Dogs are talented observers of human body language. Dog folks attest to this via boatloads of anecdotal stories and home videos that we are happy to share (and over-share) with others. But more importantly for the purposes of The Science Dog, it is the results of an additional boatload of controlled research studies that support our belief that dogs are paying attention to us. … Continue reading Missing the Point
All four of our dogs like cats and are especially smitten with our current cat, Pete. They play with Pete, go for walks with him and sleep with him. Lucky for us, (and for Pete), our dogs would definitely fall within the category of ailurophile (cat lover). But, of course, this is not true of all … Continue reading Ailurophile? (Or not)
My last Science Dog blog. "When Sit Doesn't Mean S*it" reviewed a series of studies showing that training shelter dogs to sit on command is not as predictive of future adoption as was once assumed. Those results should not be interpreted as an argument against the benefits of training programs, but rather as evidence that there may be other factors … Continue reading If Sit Doesn’t Matter, What Does?
Science killed another myth today. This one has been around for a while and is almost universally accepted by shelter staff, rescue folks and dog trainers alike (including me). This is the belief that I am talking about: "Shelter dogs who have been trained to sit on command are viewed more positively by potential adopters and are more likely to be … Continue reading When Sit Doesn’t Mean S*it.
Our youngest dog, Ally, has a 'bestie". Her name is Colbie and she belongs to our friend Amanda, a trainer who also works as an instructor at AutumnGold. Ally is a Golden Retriever. Colbie is a Pit Bull Terrier, adopted from our local shelter while Amanda was on staff there. Being young girls, both Ally and … Continue reading Pretty in Pink
There is a common cognitive bias, the Fundamental Attribution Error, that is central to the way in which we view others and make judgements about their behavior. It is supported by a large body of research and is one of the most common errors that our brains make on a regular basis. The Fundamental Attribution Error refers to our tendency to explain … Continue reading Excitable You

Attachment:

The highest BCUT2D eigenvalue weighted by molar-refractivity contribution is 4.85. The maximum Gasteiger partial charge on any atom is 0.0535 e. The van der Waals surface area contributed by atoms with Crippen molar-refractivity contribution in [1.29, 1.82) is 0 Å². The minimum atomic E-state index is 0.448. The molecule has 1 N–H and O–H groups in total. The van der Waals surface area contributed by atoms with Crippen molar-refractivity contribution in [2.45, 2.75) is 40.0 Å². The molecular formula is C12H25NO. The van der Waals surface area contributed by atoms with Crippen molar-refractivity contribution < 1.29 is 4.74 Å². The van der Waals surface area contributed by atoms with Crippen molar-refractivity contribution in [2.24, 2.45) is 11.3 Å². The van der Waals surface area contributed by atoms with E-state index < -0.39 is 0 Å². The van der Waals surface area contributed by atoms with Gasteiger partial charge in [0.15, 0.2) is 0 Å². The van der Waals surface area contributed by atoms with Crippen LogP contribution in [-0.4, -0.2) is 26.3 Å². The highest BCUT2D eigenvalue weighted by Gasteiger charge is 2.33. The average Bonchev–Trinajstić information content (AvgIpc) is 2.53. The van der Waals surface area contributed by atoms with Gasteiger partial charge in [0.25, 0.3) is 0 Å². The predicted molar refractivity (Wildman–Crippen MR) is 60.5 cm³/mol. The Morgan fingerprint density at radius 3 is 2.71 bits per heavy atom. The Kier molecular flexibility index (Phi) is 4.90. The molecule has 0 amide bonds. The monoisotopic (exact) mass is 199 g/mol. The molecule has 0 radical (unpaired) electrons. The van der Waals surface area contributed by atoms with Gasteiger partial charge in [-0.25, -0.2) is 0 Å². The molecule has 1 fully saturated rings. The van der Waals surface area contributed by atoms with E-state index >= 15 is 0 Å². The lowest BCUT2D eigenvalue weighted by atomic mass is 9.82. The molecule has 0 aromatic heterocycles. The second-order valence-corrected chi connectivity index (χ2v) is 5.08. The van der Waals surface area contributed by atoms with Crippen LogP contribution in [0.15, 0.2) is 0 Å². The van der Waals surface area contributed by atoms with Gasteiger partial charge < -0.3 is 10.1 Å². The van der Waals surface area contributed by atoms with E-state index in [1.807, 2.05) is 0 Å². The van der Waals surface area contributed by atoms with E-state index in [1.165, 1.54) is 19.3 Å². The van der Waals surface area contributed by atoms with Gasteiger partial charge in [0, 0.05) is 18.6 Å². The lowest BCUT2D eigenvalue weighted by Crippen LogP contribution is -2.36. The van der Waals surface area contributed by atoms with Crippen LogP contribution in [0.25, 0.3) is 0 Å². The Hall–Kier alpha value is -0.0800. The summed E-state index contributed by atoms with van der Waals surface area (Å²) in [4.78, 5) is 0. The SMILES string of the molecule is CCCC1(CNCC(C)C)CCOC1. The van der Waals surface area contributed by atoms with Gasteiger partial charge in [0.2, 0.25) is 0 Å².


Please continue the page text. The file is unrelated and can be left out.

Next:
We have a new puppy in the house. Alice is her name. She's cute. Really cute. Of course, it is possible that I am a bit biased.......(nah.....she really is adorable, even now at 4 months....). During the first few weeks that Ally was with our family, we could not go walking at our local park without … Continue reading Go Ask Alice
Vinny, my Brittany, yawns a lot. He yawns first thing in the morning when he rises, in the evening when he is tired, and many times in between. We notice this because Vinny emits an adorable little squeaky sound whenever he launches a particularly wide and emotive yawn. We also know that Vinny seems to be highly susceptible … Continue reading I Yawn for Your Love
When training my dogs, I always have music playing. And, truth-be-told, my personal tastes gravitate neither to easy-listening nor to high-brow classical music. Rather, I am a rock n' roll gal, all the way home. On a given day, my dogs and I may be training agility to The Who, retrieving to Stevie Ray Vaughan, and practicing tricks to Ray Lamontagne. On days that my feminist freak … Continue reading Its All Rock-and-Roll to Me
Many animal shelters regularly use standardized tests to assess the behavior of dogs and to determine adoption suitability. However, while the use of these tests has become ubiquitous, there is a distinct lack of research demonstrating their reliability or validity. In other words, while testing a dog's degree of friendliness, aggression and fear prior to adoption makes intuitive sense and feels like a good idea, we do not … Continue reading Beware the Straw Man